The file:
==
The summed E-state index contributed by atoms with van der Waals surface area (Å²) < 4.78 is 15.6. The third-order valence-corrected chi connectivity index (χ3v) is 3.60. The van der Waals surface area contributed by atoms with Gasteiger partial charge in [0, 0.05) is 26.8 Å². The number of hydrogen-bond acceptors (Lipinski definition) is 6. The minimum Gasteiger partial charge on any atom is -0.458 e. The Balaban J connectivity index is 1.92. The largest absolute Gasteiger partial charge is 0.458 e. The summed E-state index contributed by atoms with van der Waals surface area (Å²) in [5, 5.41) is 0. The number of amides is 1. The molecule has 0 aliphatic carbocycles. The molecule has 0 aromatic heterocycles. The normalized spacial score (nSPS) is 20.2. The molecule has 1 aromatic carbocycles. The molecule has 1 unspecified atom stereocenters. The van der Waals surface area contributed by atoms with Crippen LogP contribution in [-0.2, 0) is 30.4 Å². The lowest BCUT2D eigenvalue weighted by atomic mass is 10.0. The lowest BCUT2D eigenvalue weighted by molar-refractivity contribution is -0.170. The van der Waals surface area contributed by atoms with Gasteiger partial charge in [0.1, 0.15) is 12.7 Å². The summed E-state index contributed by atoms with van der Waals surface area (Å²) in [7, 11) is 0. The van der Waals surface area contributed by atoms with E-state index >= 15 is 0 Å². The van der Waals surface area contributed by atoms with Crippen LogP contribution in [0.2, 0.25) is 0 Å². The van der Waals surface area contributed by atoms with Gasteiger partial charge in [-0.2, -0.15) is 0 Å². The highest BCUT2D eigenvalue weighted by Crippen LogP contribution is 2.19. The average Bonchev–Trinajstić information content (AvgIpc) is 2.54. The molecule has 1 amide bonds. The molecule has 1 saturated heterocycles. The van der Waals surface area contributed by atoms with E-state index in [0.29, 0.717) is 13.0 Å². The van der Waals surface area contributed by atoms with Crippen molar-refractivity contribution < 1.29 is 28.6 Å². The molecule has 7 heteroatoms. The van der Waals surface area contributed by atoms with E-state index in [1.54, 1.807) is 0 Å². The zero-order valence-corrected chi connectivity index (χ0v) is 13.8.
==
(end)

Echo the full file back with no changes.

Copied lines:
The summed E-state index contributed by atoms with van der Waals surface area (Å²) < 4.78 is 15.6. The third-order valence-corrected chi connectivity index (χ3v) is 3.60. The van der Waals surface area contributed by atoms with Gasteiger partial charge in [0, 0.05) is 26.8 Å². The number of hydrogen-bond acceptors (Lipinski definition) is 6. The minimum Gasteiger partial charge on any atom is -0.458 e. The Balaban J connectivity index is 1.92. The largest absolute Gasteiger partial charge is 0.458 e. The summed E-state index contributed by atoms with van der Waals surface area (Å²) in [5, 5.41) is 0. The number of amides is 1. The molecule has 0 aliphatic carbocycles. The molecule has 0 aromatic heterocycles. The normalized spacial score (nSPS) is 20.2. The molecule has 1 aromatic carbocycles. The molecule has 1 unspecified atom stereocenters. The van der Waals surface area contributed by atoms with Crippen LogP contribution in [-0.2, 0) is 30.4 Å². The lowest BCUT2D eigenvalue weighted by atomic mass is 10.0. The lowest BCUT2D eigenvalue weighted by molar-refractivity contribution is -0.170. The van der Waals surface area contributed by atoms with Gasteiger partial charge in [0.1, 0.15) is 12.7 Å². The summed E-state index contributed by atoms with van der Waals surface area (Å²) in [7, 11) is 0. The van der Waals surface area contributed by atoms with E-state index >= 15 is 0 Å². The van der Waals surface area contributed by atoms with Crippen LogP contribution in [0.2, 0.25) is 0 Å². The van der Waals surface area contributed by atoms with Gasteiger partial charge in [-0.2, -0.15) is 0 Å². The highest BCUT2D eigenvalue weighted by Crippen LogP contribution is 2.19. The average Bonchev–Trinajstić information content (AvgIpc) is 2.54. The molecule has 1 amide bonds. The molecule has 1 saturated heterocycles. The van der Waals surface area contributed by atoms with E-state index in [0.29, 0.717) is 13.0 Å². The van der Waals surface area contributed by atoms with Crippen molar-refractivity contribution < 1.29 is 28.6 Å². The molecule has 7 heteroatoms. The van der Waals surface area contributed by atoms with E-state index in [1.54, 1.807) is 0 Å². The zero-order valence-corrected chi connectivity index (χ0v) is 13.8.